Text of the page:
DingDong

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Ok, let's step away from guns, bullets, and tanks.

What about skiis? What about army knives? What about military fatigues? What about optics? Why aren't private companies coming up with products and offering them to the military? Even the high altitude high yield crops have to be developed by DRDO. Name one private company that has achieved half of that?

You are trying to project the US example onto India.

We can speculate what will happen in DRDO is disbanded. I just don't see much of anything happening anytime soon.

Let private companies develop products and we can encourage them, but we need to keep our hands off DRDO. DRDO may only be privatized after one private company proves its mettle that it can match DRDO's expertise in at least a subset of fields.
Let me tell you three reasons why Private Companies don't do it:

A. The average incubation period before a defence contractor (doing something valuable) starts generating good profit is around 10 years (worldwide). A private company needs to remain afloat eating up it's own resource for that duration. No VC or incubation fund is available to keep the start-ups afloat for such long duration, not in India.

B. The oldies like Reliance, TATA don't give a damn about R&D and IP creation, these companies are traders. Most of the large defence contractors further subcontract to smaller companies at almost zero margin and keep the profit for themselves. Even organizations like DRDO break-up and subcontract their projects, but many of these projects go nowhere because of the shoestring budget. Because of budgetary constraints the real developers fail to hire good people for the job, while the overpaid people in the chain make absolutely zero contribution.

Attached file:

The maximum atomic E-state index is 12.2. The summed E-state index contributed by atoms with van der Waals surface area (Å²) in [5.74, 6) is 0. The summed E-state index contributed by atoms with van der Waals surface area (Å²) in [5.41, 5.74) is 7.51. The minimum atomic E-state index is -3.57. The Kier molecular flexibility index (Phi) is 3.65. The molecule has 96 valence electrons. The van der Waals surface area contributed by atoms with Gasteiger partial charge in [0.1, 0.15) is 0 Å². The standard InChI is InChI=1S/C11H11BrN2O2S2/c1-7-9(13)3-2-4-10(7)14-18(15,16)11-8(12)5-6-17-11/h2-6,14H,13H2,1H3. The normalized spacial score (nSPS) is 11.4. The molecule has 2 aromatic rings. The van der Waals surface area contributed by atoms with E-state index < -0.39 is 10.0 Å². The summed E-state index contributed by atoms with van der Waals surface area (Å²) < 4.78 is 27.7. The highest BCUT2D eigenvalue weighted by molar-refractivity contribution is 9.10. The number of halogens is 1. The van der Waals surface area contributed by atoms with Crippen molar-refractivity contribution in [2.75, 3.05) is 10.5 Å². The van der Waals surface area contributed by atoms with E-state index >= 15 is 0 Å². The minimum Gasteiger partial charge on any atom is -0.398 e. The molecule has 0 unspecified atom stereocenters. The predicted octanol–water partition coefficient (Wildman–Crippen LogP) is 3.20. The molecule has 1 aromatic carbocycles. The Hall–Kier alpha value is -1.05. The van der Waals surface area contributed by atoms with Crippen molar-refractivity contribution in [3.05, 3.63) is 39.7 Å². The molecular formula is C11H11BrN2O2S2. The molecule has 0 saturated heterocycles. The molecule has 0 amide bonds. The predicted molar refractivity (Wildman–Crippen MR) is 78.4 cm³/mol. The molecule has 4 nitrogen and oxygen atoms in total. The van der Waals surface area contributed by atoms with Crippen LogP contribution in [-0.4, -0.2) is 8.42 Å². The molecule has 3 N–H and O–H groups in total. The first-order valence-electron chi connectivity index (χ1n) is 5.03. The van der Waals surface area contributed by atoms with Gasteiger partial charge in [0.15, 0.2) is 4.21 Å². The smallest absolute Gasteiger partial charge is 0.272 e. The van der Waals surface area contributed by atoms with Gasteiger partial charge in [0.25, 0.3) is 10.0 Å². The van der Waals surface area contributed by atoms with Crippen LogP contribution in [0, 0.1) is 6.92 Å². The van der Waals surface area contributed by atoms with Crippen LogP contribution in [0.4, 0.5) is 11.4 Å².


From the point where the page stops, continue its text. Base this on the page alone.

C. It is almost impossible for smaller companies to reach the decision makers directly. Artificial entry barriers have been erected because this situation is profitable for politicians, officials and large industrialists.
 

Ray

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India economy will stagnate without privatization. China became an economic power due to privatization. There is no reason India and other countries can't do it.

In regard to military, if India want first class military weapons it needs to disband DRDO and start the painful process of privatization. The result will be better equipments for the Indian military at a cheaper price. It will provide large amount of work of retire military personnel as well as non military citizens. It a win win for India.

In the US with a few exception our military complex is 100% privatize. R&D tax payer money is given to private companies to do R&D. For example Lockheed Martin figure out it was possible to do a Stealth plan with the current technology. They show it to the military and immediately got classified as top secret and R&D tax payer money given to Lockheed Martin to make it possible.
The concept of governance in our democracy is way different from the US concept of democracy, where the individual is on a free wheeling trip and little concern there is for social justice and equality. It is good in a way for it encourages individualism and the self being the sole engine of his future and well being.